I came across this delightful book at a library book sale and was charmed by the wonderful watercolours and tale of a seaside journey in Northern France. From Amazon - Just across the Channel lies a different world, the north coast of France, celebrated by generations of painters and writers, from Eugene Boudin to Marcel Proust. It is a world of picturesque fishing ports like Treboul, of genteel resorts like Cabourg, which Proust called Balbec, and where he fell in love with Albertine and of old-fashioned sea-side towns like Saint-Marc-sur-Mer, the setting for Jacques Tati's "Monsieur Hulot's Holiday". Glynn Boyd Harte evokes this lost domain. Setting off from Wimereux, he journeys unsystematically westwards, painting madly-turreted villas, pre-war garages, their walls plastered with old advertisements, cafes with their red-checked gingham table-cloths, sea-side stalls, with rubber tyres and buckets and spades, and fishmongers' slabs covered with oysters, mussels and langoustines. He stays in elegantly faded hotels with bizarre wallpapers. The book finishes in an end-of-season sadness as the last visitors depart, the hotels are closed and shuttered and the long autumn shadows creep across the empty sands. Not an area of France that one hear of as much as Paris or Provence, but one that provides rich inspiration for the author's pen and paintbrush. I think you'll enjoy this.
We had the pleasure of visiting the Tate St. Ives Museum on our trip to Cornwall in 2006. We walked up and up narrow streets and then suddenly came out to a view of the museum with the ocean sparkling with sun pennies beyond. In the fiction-induced world I live in I like to think that this museum is what followed the gallery Lawrence Stern and his fellow artists started in that time between the wars. For all of us who have read Rosamunde Pilcher's The Shell Seekers, know that Porthkeriss is St Ives.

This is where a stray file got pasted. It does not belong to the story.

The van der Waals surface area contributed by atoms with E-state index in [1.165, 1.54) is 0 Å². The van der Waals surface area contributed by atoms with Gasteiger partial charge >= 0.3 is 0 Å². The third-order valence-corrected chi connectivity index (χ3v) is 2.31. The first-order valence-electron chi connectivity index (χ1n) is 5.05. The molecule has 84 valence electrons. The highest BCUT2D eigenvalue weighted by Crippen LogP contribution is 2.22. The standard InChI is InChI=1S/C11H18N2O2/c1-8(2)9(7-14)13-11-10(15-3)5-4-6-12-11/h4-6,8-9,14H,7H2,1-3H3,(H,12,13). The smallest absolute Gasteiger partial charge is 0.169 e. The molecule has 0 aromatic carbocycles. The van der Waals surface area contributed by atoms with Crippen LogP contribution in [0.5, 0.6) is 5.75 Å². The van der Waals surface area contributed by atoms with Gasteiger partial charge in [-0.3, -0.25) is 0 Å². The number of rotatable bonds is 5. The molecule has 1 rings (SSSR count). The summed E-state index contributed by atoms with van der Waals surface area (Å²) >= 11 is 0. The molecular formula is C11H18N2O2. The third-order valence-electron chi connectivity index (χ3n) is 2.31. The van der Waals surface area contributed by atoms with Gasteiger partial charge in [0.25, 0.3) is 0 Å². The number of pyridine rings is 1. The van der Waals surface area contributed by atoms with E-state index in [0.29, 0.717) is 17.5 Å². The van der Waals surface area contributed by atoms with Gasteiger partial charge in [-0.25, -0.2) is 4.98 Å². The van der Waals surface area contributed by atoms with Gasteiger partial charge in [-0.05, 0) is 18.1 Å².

The three-storey building, designed by architects Evans and Shalev, lies on the site of an old gas works, overlooking Porthmeor Beach. It was opened in 1993, the second regional gallery in the Tate Gallery network.
An extension to the gallery has been proposed in response to the large numbers of visitors the gallery attracts, with the aims of providing better education spaces and accommodating larger works of art. The plans have met with fierce objections from some parts of the local community. On 20 July 2010, Cornwall Council successfully bought the land for the proposed extension from the Penwith Housing Association which has pledged to use the money to build more homes for elderly people in the town.
Lawrence states that the new artists "will come to paint the warmth of the sun and the colour of the wind." It was a joy to wander through St. Ives and recognize so much from Pilcher's novels, and to sit in the museum and be surrounded by glorious art that fulfilled his long-ago prophecy.
Did you want to be a graphic designer when you were a kid? Create ads, invent logos, come up with just the perfect image to promote a product? If only this book had been around then. Chip Kidd presents the hows and whys and wherefores of graphic design in a down-to-earth style that captivates all ages. The graphics, as you would expect, are superb and the writing style fresh and clean. With the holidays coming up this is an excellent choice for any artistic type on your list. I loved it so much I'm sending a copy off for a favourite birthday girl.
We are all artists--so when creativity calls, be sure to answer!
Growing up in Azusa, California, my kindergarten teacher gave me an "unsatisfactory" in
Cut&Paste, and I believed her for 50 years. Now I am a mixed media artist and work in a library.